I was praying for the residents of Florida this week. I can’t imagine the emotions they must be feeling. I wanted so badly to have something for them. A word or an article or something. I just want to be a person who uplifts in a world filled with people who tear down. I realize that it will take more than encouraging words to help the people of Florida just like I know that it will take more than a couple of words to heal the world. In spite of this, I sought God for something.

As that prayer stayed on my mind, a co-worker asked me my take on Luke 21:18-24 in relation to recent events. This section has been very popular as of late. Intrigued by the question, I read it and then I re-read it. I saw clearly why he was asking. Signs in the sun, moon, and stars and the roaring waves. And wars and rumors of wars. And I kept reading and I got nothing. That passage could very well have been prophetic to the very events unfolding right now, but, I have no decisive answer either way. So, I expanded my reading to include all of Luke chapter 21. As I kept reading the chapter and meditating, I did have a thought. It came from the very beginning of the chapter, a portion seemingly disconnected from the question I had been asked.

“And he looked up, and saw the rich men casting their gifts into the treasury.And he saw also a certain poor widow casting in thither two mites. And he said, Of a truth I say unto you, that this poor widow hath cast in more than they all:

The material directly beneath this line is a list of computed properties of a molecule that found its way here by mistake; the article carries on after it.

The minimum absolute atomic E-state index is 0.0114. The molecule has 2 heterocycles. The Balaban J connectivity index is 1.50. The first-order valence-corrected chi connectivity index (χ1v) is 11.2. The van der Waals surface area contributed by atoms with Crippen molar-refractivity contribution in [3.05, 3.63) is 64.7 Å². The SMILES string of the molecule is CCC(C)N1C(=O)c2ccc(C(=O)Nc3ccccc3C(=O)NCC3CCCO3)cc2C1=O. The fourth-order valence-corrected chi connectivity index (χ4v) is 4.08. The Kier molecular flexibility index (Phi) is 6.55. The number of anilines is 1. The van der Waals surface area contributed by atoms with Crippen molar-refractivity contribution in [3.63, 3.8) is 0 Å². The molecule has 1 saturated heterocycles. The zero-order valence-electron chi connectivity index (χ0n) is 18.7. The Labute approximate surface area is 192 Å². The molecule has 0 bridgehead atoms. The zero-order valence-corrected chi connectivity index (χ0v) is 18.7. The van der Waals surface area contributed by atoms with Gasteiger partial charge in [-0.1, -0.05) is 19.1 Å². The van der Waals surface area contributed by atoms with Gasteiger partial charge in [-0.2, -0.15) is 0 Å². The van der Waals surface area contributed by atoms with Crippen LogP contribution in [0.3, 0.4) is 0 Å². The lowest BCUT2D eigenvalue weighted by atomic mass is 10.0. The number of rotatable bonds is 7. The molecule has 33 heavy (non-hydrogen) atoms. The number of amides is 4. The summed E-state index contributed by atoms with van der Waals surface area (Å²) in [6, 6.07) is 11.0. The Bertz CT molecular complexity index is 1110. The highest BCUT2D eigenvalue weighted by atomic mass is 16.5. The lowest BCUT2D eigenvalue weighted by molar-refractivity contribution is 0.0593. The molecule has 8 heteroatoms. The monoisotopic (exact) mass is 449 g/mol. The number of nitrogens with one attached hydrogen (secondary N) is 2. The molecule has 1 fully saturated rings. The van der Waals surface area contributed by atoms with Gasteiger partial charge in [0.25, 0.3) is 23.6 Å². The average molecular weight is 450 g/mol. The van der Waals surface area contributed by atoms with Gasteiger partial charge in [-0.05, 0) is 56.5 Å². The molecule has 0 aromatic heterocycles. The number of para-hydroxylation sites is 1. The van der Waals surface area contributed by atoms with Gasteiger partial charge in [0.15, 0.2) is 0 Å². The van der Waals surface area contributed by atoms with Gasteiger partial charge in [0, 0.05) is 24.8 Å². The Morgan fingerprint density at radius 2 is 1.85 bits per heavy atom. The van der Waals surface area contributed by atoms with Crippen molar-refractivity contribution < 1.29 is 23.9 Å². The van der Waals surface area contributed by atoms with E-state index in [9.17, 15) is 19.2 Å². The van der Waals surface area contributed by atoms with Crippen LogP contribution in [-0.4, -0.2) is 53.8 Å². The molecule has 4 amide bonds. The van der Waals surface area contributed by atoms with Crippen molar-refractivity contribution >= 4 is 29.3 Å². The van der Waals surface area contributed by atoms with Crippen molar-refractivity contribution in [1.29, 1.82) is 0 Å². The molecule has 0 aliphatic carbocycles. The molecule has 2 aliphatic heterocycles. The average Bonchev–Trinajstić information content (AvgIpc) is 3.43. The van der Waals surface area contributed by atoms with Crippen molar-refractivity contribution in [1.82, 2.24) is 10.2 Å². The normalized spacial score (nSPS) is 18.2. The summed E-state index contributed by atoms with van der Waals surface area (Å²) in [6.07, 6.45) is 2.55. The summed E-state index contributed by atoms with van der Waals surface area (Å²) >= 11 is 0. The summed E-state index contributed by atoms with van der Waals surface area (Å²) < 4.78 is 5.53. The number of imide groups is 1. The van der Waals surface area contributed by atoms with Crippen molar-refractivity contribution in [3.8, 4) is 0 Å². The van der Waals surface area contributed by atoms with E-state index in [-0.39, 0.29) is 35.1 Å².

For all these have of their abundance cast in unto the offerings of God: but she of her penury hath cast in all the living that she had.” (Luke 21:1-4).

I can’t say if we are at the end. I don’t know if the series of devastating hurricanes, earthquakes, and tsunami’s are straight out of Luke 21. I don’t know who the anti-Christ is. I don’t know if North Korea is going to destroy the world in nuclear war or not. I don’t know when Damascus, Syria will be destroyed though that seems inevitable. I don’t know all of the dangers that are going to be or when the end will come. But I do know where our refuge and strength come from.

The widow in Luke 21 had the answer. Her faith was so great that Jesus, God in the flesh, bragged on her. She had faith to trust God, not when times were good, but when times were obviously bad. She didn’t trust him with somethings, she trusted him with everything. She knew what I am still learning, that when God says he’s our father, he means literally, he’s daddy, just like I am to Jude. And he’s never going to refuse a need when we bring it to him. He is bigger than our situation and our storm. As he asked in Job 38:4, “Where were you when I laid the foundation of the world?”

Our Father is in control as long as we let him be. He will protect and prosper us when we put our trust in him. God included this widow in the same chapter as the apocalyptic prophesy for a reason, because he wants us to know when that the worst comes, the faith of the widow is what will get us through. Our daddy has never failed us, and he won’t fail us, but we have to trust him! Not with some things, but with everything.